You might say that you don’t, that everything you listen to or teach or preach is in complete accordance with God’s revelation. That your brand of theology is the correct version, and you are sticking to it, come Hell or high water. That everything else is heretical or heterodox or mysticism or pietism or legalism, and you are contrary to all that crap.
At which point, you have sinned, and placed yourself in the place of God.
Get it straight, even as your emotions can betray you, so can your logic. That is why John tells us that if we deny our sin, our brokenness, the truth is not in us, we are liars.
That is why we need Christ, that is why we need Him to come to us, His presence revealed and know by hearts and minds in word and sacrament. Not just emotionally, not just logically, but present here, now, overwhelming us with His righteousness, with His mercy, and with His peace.
That is why we need the Spirit to transform us, to conform us to the image of Christ, and to the will of the Father. That is why we need to lay aside all things, and set our eyes on Christ, the author and finisher of our faith, of our life.
It is then, Paul tells the church in Rome,
2 Do not conform yourselves to the standards of this world, but let God transform you inwardly by a complete change of your mind. Then you will be able to know the will of God—what is good and is pleasing to him and is perfect. Romans 12:2 (TEV)
Be still and know He is God, let Him be your place of rest, and safety, and let Him transform you. This is the hope you need, that those around you need as well. That He will reconcile our broken reason and our broken emotions to Himself, and gives us life.
Martin Luther, Luther’s Small Catechism: Developed and Explained, WORDsearch CROSS e-book, Under: “The Third Article: On Becoming Holy”.
Devotional Thought of the Day:
1 So then, my friends, because of God’s great mercy to us I appeal to you: Offer yourselves as a living sacrifice to God, dedicated to his service and pleasing to him. This is the true worship that you should offer. 2 Do not conform yourselves to the standards of this world, but let God transform you inwardly by a complete change of your mind. Then you will be able to know the will of God—what is good and is pleasing to him and is perfect. 3 And because of God’s gracious gift to me I say to every one of you: Do not think of yourself more highly than you should. Instead, be modest in your thinking, and judge yourself according to the amount of faith that God has given you.Romans 12:1-3 (TEV)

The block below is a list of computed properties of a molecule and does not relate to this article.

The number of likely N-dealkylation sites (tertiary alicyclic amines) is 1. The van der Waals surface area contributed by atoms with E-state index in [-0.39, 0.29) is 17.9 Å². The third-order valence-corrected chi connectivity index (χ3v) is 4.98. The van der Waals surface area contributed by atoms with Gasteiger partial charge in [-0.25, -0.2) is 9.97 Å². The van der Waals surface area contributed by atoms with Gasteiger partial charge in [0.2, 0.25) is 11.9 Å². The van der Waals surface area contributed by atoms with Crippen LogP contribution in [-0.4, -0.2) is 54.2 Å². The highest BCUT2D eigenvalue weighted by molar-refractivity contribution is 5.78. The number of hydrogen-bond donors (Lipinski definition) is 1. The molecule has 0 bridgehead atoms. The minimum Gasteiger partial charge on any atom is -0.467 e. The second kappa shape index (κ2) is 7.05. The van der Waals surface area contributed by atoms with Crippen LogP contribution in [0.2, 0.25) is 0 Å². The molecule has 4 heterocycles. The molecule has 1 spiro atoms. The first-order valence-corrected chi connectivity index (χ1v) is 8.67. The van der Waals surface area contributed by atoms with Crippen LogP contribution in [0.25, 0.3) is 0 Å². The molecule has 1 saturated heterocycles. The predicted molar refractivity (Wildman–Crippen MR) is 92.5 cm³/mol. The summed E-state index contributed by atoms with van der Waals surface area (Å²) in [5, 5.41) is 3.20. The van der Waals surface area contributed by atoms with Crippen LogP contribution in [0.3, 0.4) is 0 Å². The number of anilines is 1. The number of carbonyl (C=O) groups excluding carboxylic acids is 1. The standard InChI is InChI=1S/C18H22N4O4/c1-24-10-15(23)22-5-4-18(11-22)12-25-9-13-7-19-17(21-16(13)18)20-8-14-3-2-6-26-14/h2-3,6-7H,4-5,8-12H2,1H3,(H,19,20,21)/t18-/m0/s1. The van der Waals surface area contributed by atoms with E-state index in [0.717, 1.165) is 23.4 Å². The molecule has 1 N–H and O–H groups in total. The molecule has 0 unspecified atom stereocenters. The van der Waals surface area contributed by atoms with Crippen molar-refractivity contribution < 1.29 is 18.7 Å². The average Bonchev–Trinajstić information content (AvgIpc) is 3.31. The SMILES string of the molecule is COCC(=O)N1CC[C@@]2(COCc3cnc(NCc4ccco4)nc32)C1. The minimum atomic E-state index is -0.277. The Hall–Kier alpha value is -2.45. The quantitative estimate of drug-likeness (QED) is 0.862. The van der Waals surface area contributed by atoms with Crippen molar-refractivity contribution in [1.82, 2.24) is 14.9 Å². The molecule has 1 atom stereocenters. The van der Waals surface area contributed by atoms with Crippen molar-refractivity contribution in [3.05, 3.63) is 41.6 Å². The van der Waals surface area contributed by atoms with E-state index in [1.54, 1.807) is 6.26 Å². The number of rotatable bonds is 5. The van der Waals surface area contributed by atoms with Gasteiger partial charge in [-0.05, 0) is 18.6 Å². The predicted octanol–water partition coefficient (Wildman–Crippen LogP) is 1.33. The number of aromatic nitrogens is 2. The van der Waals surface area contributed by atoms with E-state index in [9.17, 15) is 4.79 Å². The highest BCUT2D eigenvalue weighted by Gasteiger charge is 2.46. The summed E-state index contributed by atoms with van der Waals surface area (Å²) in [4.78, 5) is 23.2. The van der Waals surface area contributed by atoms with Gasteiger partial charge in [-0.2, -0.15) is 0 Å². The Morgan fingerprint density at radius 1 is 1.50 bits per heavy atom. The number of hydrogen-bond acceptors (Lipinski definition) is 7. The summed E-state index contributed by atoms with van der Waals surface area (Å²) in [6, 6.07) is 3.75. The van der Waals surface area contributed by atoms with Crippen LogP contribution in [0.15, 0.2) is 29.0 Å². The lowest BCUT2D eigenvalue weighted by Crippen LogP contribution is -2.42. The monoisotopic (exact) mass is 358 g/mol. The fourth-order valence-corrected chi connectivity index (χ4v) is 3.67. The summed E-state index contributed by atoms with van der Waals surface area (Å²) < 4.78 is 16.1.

ANOTHER TEMPTATION is to prefer head-values to heart-values. That should not be the case. Only the heart unifies and integrates. Intellect without a sense of piety tends to divide. The heart unites ideas with reality, time with space, life with death and with eternity. The temptation is to dislodge intellect from the place where God our Lord put it. He gave it to us so that we could clarify faith. God did not create human intelligence so that we could set ourselves up as judges of all things. It is a light that has only been lent to us, a mere reflection. Our intellect is not the light of the world; it is simply a flash for illuminating our faith. The worst thing that can happen is for human beings to let themselves be dragged along by the “lights” of reason. They easily become ignorant intellectuals or carefree “sages.” The true mission of our minds is to discover the seeds of the Word within humanity, the logoi spermatikoi. (1)
On vacation, so a different set of devotions may appear for the next few days. I left my normal devotional book in my office, and so I picked up Pope Francis’s book off my kindle – and came to this passage.
It addresses far more clearly that I something I have long thought.
We’ve somehow disconnect the heart of our faith, preferring the reason of faith. We hear “logos” and reduce it to logic, to human reason, and make the “logos” of God submit to our ability to process it, to analyze it, to dissect it and categorize it.
This despite the numerous passages, scripture that remind us how God’s ways are not ours, how His thoughts are beyond ours.
The result is staggering! Children of the enlightenment, of the age of reason, we consider ourselves judges of everything. We judge manuscripts, ignoring the 99.996 percent consistency, but that gives us the right and authority to judge which texts are to be heeded, and which we can dismiss. On the other edge of the spectrum, we build from scripture a legal system that cares less for mankind, but raises the system we produced to God’s writ. There is no mercy, confession and absolution becomes a duty, not a sacrament (we even consider ourselves lords over the sacrament!)
The struggle is to dismiss the heart, if we cannot create cardio-eunuchs, we are least circumcise our heart until it is smaller than the Grinch’s. We let reason drag our Christianity behind it, as Pope Francis said.
Faith is like loyalty, like volition, a matter of the heart. It is the relationship, both with God and with those who live life in our midst, or we in theirs. Faith is a verb, better translated trust, and the trust we have in God supersedes our knowledge. Just as a young couple in love will not be reasonable in their parent’s eyes when it comes to establishing a home and finances, there are times our trust and love in God will seem unreasonable and even foolish to those around us, and even us. We will dare to love our enemies, we will forgive those whom logic demands eye for an eye. We will sacrifice our desires and preferences in order to see people come to know God’s love, and to love Him in return.
We realize that God has planted, as Solomon wrote, eternity into the hearts of mankind. As Francis wrote – the seeds of the Word. That capitalized Word is not logic, it is not reason as man understands it. It is Jesus Christ, the one who came and suffered and died, and rose from the dead (which of these is “logical” by man’s standard?
Does our intellect have its place? Sure! Can academic theology have its place, a role in helping us understand the love we know? Yes, but it is a servant, not a guardian. It is a tool, not the foreman.
The great commands, and the Great commission bear that out – we are to love, God and our neighbor, we are to make disciples, not converts. We are to proclaim God’s grace, that mercy and peace that is ours because He loves us…. Even though it doesn’t really seem reasonable….
Let us learn well, but let us trust and love the Lord, and may that love govern our reason.
(1) Pope Francis; Jorge M Bergoglio (2013-11-18). Open Mind, Faithful Heart (pp. 27-28). The Crossroad Publishing Company. Kindle Edition.